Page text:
A meditation on power, and the metaphor of the body of state, based on the real episode of dementia experienced by George III (now suspected a victim of porphyria, a blood disorder). As he loses his senses, he becomes both more alive, and more politically marginalized, neither effect desirable to his Lieutenants, who jimmy the rules to avoid a challenge to regal authority, raising the question of who is really in charge. Written by
Dan Hartung <firstname.lastname@example.org>
His Majesty was all powerful and all knowing. But he wasn't quite all there.
Did You Know?
One bit of business that failed to survive the transition from stage to film: Pitt's drinking. While in the film, George III briefly mentions Pitt's drinking habits to his wife, on stage, as Alan Bennett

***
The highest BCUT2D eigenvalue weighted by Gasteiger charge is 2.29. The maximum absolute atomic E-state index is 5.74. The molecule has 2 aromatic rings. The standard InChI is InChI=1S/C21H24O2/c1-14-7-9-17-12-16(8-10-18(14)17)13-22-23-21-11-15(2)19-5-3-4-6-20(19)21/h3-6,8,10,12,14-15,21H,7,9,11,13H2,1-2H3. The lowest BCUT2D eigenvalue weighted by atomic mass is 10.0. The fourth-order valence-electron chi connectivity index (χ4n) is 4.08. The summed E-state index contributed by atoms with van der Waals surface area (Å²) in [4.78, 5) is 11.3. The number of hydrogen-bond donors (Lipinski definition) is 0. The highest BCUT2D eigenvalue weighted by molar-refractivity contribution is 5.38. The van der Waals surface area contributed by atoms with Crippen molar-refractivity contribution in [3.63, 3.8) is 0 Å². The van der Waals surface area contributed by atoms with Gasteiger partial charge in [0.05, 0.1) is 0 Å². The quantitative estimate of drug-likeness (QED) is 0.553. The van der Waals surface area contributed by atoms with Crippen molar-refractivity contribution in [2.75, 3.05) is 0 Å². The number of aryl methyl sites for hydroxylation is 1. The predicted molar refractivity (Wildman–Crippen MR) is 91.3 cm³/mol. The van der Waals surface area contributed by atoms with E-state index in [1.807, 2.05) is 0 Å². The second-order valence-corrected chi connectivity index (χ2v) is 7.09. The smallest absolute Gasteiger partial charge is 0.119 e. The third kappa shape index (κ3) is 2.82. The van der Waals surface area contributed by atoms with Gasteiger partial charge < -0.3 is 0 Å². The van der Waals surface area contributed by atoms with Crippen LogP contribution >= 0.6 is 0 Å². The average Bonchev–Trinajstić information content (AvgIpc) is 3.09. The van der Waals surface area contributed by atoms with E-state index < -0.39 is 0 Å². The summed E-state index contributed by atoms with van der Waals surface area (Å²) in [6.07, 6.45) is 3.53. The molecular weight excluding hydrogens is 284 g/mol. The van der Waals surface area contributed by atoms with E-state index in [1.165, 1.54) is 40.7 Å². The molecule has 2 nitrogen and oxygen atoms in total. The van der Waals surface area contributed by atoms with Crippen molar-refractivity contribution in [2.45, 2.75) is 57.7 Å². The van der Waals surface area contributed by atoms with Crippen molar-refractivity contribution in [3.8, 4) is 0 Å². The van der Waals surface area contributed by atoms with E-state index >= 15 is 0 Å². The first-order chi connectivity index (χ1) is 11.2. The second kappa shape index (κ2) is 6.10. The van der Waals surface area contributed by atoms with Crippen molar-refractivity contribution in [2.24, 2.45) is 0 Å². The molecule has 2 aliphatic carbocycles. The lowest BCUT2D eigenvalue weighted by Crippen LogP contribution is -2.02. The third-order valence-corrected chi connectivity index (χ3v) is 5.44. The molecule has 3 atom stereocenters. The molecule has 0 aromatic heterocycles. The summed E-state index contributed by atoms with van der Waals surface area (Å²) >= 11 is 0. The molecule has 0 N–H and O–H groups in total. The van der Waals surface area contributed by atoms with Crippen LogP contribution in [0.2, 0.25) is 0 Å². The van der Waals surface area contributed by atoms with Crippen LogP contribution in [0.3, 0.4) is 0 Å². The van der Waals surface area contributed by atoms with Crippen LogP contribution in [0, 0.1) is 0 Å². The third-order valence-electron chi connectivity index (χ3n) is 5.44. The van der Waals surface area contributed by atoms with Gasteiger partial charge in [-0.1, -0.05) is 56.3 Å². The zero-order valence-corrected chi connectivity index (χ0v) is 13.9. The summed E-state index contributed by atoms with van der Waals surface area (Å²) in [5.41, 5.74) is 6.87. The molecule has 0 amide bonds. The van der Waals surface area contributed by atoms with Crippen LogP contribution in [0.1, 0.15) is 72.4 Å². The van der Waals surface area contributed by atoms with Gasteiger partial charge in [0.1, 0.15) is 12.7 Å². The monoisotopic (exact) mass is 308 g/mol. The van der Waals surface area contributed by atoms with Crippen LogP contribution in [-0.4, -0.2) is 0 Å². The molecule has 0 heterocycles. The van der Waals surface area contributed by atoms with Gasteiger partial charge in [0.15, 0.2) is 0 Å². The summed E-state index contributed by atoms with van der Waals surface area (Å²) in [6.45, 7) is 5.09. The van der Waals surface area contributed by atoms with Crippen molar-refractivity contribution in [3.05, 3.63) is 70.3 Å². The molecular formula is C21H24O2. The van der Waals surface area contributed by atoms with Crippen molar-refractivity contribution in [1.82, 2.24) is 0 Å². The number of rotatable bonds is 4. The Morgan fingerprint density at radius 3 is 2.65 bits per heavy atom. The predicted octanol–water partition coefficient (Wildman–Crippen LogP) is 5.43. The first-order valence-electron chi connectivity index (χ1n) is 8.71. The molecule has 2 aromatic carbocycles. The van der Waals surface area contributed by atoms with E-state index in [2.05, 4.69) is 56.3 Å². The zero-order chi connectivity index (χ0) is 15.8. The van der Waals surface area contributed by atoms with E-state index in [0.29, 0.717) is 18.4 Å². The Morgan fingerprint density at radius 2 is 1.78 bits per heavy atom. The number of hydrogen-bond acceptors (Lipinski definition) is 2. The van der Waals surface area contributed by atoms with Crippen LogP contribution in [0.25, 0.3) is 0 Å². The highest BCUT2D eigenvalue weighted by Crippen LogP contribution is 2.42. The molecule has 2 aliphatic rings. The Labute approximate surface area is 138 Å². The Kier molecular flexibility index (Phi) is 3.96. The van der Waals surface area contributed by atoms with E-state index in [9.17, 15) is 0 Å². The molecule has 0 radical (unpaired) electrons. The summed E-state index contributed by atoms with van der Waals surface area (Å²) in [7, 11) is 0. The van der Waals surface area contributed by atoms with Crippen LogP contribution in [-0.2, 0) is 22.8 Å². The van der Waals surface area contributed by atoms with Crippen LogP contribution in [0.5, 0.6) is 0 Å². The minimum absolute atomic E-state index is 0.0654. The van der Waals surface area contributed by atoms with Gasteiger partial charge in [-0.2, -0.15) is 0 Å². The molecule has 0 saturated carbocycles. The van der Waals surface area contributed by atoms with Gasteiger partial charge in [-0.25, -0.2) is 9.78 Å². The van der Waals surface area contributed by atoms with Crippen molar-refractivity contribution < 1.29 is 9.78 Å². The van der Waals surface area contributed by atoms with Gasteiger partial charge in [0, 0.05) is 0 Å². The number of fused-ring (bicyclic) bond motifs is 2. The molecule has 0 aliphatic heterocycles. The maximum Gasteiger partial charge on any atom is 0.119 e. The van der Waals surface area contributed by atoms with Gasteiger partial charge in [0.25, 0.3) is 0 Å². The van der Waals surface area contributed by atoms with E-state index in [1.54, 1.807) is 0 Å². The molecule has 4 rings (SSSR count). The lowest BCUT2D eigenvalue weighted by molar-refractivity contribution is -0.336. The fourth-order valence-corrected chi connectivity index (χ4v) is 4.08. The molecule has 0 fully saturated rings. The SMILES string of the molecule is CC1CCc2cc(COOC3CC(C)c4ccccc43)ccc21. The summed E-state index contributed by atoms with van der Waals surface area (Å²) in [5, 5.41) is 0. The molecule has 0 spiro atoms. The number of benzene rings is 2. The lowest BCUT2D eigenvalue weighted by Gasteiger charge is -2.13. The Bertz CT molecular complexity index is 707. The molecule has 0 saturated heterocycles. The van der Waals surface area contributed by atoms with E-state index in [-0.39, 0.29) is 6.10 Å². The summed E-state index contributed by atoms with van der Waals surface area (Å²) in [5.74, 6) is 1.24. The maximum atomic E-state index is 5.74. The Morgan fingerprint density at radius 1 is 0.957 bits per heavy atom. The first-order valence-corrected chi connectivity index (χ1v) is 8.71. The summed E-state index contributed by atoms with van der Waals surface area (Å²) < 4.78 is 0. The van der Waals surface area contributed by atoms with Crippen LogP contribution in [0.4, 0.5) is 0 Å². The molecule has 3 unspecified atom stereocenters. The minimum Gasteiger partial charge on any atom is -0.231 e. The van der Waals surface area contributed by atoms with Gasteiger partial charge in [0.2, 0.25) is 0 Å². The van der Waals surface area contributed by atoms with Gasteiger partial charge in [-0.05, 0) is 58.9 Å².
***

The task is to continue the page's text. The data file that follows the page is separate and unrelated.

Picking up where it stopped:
puts it, "Pitt takes a swig from a hip flask, such a regular feature of his behavior, it is not noted in the stage directions." (The historical Pitt was considered a heavy drinker even by eighteenth century standards, especially as he got older. Modern biographers agree that his alcohol intake probably contributed to his early death.) See more
A globe shows post-1846-but-before-1848 United States boundaries, including the Louisiana Purchase and Oregon Territory, but with California and Nevada (among other territories) still Mexican. See more
[crudely staring at Lady Pembroke
Fine cluster there, eh?
[to Queen Charlotte, pointing at her bosom
Go on. Look. Look. Go on. You might learn something.
[circles around Pembroke
Good arse too.
[rubs his behind against hers
And warm, eh, I'll bet. Ahh.
Music by George Frideric Handel
Heard at the concert the king attends See more